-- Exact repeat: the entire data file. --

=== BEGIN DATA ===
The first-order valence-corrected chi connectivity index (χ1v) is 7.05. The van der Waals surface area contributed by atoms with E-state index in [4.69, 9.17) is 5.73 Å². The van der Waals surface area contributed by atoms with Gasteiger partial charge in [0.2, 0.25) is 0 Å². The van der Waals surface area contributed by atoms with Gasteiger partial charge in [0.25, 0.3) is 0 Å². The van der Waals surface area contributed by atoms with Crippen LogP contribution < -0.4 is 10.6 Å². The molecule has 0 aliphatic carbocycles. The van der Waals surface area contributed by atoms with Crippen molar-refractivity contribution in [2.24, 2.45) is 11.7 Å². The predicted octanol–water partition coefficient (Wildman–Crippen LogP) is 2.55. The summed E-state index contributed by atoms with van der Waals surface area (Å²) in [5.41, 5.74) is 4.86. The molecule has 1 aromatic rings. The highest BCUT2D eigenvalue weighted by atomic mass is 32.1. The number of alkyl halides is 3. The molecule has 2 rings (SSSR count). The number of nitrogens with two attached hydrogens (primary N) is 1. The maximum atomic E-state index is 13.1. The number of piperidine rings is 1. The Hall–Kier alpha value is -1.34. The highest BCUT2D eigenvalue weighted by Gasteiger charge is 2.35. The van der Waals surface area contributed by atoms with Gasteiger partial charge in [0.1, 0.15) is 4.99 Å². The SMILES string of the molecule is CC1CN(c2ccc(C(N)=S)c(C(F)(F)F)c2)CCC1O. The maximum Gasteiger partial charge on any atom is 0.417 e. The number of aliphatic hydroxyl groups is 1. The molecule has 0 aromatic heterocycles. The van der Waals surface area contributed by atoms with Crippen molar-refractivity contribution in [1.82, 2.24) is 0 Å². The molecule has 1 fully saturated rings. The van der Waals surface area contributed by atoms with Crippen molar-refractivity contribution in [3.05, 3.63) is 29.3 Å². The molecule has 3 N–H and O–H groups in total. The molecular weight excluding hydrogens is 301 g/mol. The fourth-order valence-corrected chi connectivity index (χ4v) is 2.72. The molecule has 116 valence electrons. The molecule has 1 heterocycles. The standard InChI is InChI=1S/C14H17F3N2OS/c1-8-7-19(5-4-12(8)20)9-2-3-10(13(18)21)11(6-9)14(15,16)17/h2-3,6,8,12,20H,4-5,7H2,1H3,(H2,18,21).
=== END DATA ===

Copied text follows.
The first-order valence-corrected chi connectivity index (χ1v) is 7.05. The van der Waals surface area contributed by atoms with E-state index in [4.69, 9.17) is 5.73 Å². The van der Waals surface area contributed by atoms with Gasteiger partial charge in [0.2, 0.25) is 0 Å². The van der Waals surface area contributed by atoms with Gasteiger partial charge in [0.25, 0.3) is 0 Å². The van der Waals surface area contributed by atoms with Crippen LogP contribution < -0.4 is 10.6 Å². The molecule has 0 aliphatic carbocycles. The van der Waals surface area contributed by atoms with Crippen molar-refractivity contribution in [2.24, 2.45) is 11.7 Å². The predicted octanol–water partition coefficient (Wildman–Crippen LogP) is 2.55. The summed E-state index contributed by atoms with van der Waals surface area (Å²) in [5.41, 5.74) is 4.86. The molecule has 1 aromatic rings. The highest BCUT2D eigenvalue weighted by atomic mass is 32.1. The number of alkyl halides is 3. The molecule has 2 rings (SSSR count). The number of nitrogens with two attached hydrogens (primary N) is 1. The maximum atomic E-state index is 13.1. The number of piperidine rings is 1. The Hall–Kier alpha value is -1.34. The highest BCUT2D eigenvalue weighted by Gasteiger charge is 2.35. The van der Waals surface area contributed by atoms with Gasteiger partial charge in [0.1, 0.15) is 4.99 Å². The SMILES string of the molecule is CC1CN(c2ccc(C(N)=S)c(C(F)(F)F)c2)CCC1O. The maximum Gasteiger partial charge on any atom is 0.417 e. The number of aliphatic hydroxyl groups is 1. The molecule has 0 aromatic heterocycles. The van der Waals surface area contributed by atoms with Crippen molar-refractivity contribution in [1.82, 2.24) is 0 Å². The molecule has 1 fully saturated rings. The van der Waals surface area contributed by atoms with Crippen molar-refractivity contribution in [3.05, 3.63) is 29.3 Å². The molecule has 3 N–H and O–H groups in total. The molecular weight excluding hydrogens is 301 g/mol. The fourth-order valence-corrected chi connectivity index (χ4v) is 2.72. The molecule has 116 valence electrons. The molecule has 1 heterocycles. The standard InChI is InChI=1S/C14H17F3N2OS/c1-8-7-19(5-4-12(8)20)9-2-3-10(13(18)21)11(6-9)14(15,16)17/h2-3,6,8,12,20H,4-5,7H2,1H3,(H2,18,21).